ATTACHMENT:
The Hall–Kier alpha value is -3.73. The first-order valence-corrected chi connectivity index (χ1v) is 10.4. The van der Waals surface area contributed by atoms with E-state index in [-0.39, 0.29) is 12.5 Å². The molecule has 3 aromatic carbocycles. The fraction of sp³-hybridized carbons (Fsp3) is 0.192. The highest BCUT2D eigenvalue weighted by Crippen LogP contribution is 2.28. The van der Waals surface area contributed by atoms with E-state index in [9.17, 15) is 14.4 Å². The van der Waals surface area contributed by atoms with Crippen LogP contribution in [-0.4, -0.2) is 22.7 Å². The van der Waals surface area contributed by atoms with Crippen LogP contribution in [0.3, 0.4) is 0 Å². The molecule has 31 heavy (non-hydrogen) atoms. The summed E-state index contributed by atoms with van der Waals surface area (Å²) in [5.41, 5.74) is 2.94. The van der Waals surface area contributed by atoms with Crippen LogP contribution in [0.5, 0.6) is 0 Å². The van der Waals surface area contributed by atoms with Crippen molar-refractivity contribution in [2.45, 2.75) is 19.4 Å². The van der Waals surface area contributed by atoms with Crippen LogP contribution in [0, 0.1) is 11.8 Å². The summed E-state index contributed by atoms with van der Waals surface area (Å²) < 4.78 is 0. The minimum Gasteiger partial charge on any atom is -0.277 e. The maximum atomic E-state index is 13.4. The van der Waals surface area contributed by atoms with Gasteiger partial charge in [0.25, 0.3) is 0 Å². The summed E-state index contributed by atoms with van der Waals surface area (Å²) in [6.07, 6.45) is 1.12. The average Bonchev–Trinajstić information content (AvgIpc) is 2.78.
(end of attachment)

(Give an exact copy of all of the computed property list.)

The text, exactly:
The Hall–Kier alpha value is -3.73. The first-order valence-corrected chi connectivity index (χ1v) is 10.4. The van der Waals surface area contributed by atoms with E-state index in [-0.39, 0.29) is 12.5 Å². The molecule has 3 aromatic carbocycles. The fraction of sp³-hybridized carbons (Fsp3) is 0.192. The highest BCUT2D eigenvalue weighted by Crippen LogP contribution is 2.28. The van der Waals surface area contributed by atoms with E-state index in [9.17, 15) is 14.4 Å². The van der Waals surface area contributed by atoms with Crippen LogP contribution in [-0.4, -0.2) is 22.7 Å². The van der Waals surface area contributed by atoms with Crippen LogP contribution in [0.3, 0.4) is 0 Å². The molecule has 31 heavy (non-hydrogen) atoms. The summed E-state index contributed by atoms with van der Waals surface area (Å²) in [5.41, 5.74) is 2.94. The van der Waals surface area contributed by atoms with Crippen LogP contribution in [0.5, 0.6) is 0 Å². The van der Waals surface area contributed by atoms with Crippen molar-refractivity contribution in [2.45, 2.75) is 19.4 Å². The van der Waals surface area contributed by atoms with Crippen LogP contribution in [0, 0.1) is 11.8 Å². The summed E-state index contributed by atoms with van der Waals surface area (Å²) < 4.78 is 0. The minimum Gasteiger partial charge on any atom is -0.277 e. The maximum atomic E-state index is 13.4. The van der Waals surface area contributed by atoms with Gasteiger partial charge in [0.25, 0.3) is 0 Å². The summed E-state index contributed by atoms with van der Waals surface area (Å²) in [6.07, 6.45) is 1.12. The average Bonchev–Trinajstić information content (AvgIpc) is 2.78.